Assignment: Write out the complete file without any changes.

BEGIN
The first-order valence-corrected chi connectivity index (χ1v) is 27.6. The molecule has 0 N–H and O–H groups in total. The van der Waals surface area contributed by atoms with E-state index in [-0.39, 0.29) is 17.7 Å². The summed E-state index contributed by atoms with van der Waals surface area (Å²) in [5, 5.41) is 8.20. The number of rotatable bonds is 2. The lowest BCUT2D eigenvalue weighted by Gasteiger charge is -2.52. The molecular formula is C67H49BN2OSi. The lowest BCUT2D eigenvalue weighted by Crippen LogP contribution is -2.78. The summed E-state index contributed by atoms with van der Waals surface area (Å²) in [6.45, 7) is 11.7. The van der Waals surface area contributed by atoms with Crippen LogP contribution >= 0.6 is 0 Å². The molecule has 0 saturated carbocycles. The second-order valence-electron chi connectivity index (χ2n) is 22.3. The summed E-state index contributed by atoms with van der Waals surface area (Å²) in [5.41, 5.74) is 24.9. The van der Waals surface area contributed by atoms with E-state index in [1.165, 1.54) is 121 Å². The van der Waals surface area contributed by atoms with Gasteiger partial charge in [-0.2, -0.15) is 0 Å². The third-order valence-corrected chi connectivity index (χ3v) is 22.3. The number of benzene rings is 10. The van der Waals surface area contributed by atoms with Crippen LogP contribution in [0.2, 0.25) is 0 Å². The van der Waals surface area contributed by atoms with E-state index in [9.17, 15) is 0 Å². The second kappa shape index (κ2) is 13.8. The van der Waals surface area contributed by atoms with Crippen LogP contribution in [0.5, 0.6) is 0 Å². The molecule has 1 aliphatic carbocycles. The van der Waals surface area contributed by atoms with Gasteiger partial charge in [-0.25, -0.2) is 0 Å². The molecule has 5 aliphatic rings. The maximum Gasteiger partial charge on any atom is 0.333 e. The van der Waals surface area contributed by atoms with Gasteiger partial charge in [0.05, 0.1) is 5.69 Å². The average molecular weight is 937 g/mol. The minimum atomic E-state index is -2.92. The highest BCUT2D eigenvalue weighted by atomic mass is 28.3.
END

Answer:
The first-order valence-corrected chi connectivity index (χ1v) is 27.6. The molecule has 0 N–H and O–H groups in total. The van der Waals surface area contributed by atoms with E-state index in [-0.39, 0.29) is 17.7 Å². The summed E-state index contributed by atoms with van der Waals surface area (Å²) in [5, 5.41) is 8.20. The number of rotatable bonds is 2. The lowest BCUT2D eigenvalue weighted by Gasteiger charge is -2.52. The molecular formula is C67H49BN2OSi. The lowest BCUT2D eigenvalue weighted by Crippen LogP contribution is -2.78. The summed E-state index contributed by atoms with van der Waals surface area (Å²) in [6.45, 7) is 11.7. The van der Waals surface area contributed by atoms with Crippen LogP contribution >= 0.6 is 0 Å². The molecule has 0 saturated carbocycles. The second-order valence-electron chi connectivity index (χ2n) is 22.3. The summed E-state index contributed by atoms with van der Waals surface area (Å²) in [5.41, 5.74) is 24.9. The van der Waals surface area contributed by atoms with E-state index in [1.165, 1.54) is 121 Å². The van der Waals surface area contributed by atoms with Gasteiger partial charge in [-0.2, -0.15) is 0 Å². The third-order valence-corrected chi connectivity index (χ3v) is 22.3. The number of benzene rings is 10. The van der Waals surface area contributed by atoms with Crippen LogP contribution in [0.2, 0.25) is 0 Å². The van der Waals surface area contributed by atoms with E-state index in [9.17, 15) is 0 Å². The second kappa shape index (κ2) is 13.8. The van der Waals surface area contributed by atoms with Crippen LogP contribution in [0.5, 0.6) is 0 Å². The molecule has 1 aliphatic carbocycles. The van der Waals surface area contributed by atoms with Gasteiger partial charge in [-0.25, -0.2) is 0 Å². The molecule has 5 aliphatic rings. The maximum Gasteiger partial charge on any atom is 0.333 e. The van der Waals surface area contributed by atoms with Gasteiger partial charge in [0.05, 0.1) is 5.69 Å². The average molecular weight is 937 g/mol. The minimum atomic E-state index is -2.92. The highest BCUT2D eigenvalue weighted by atomic mass is 28.3.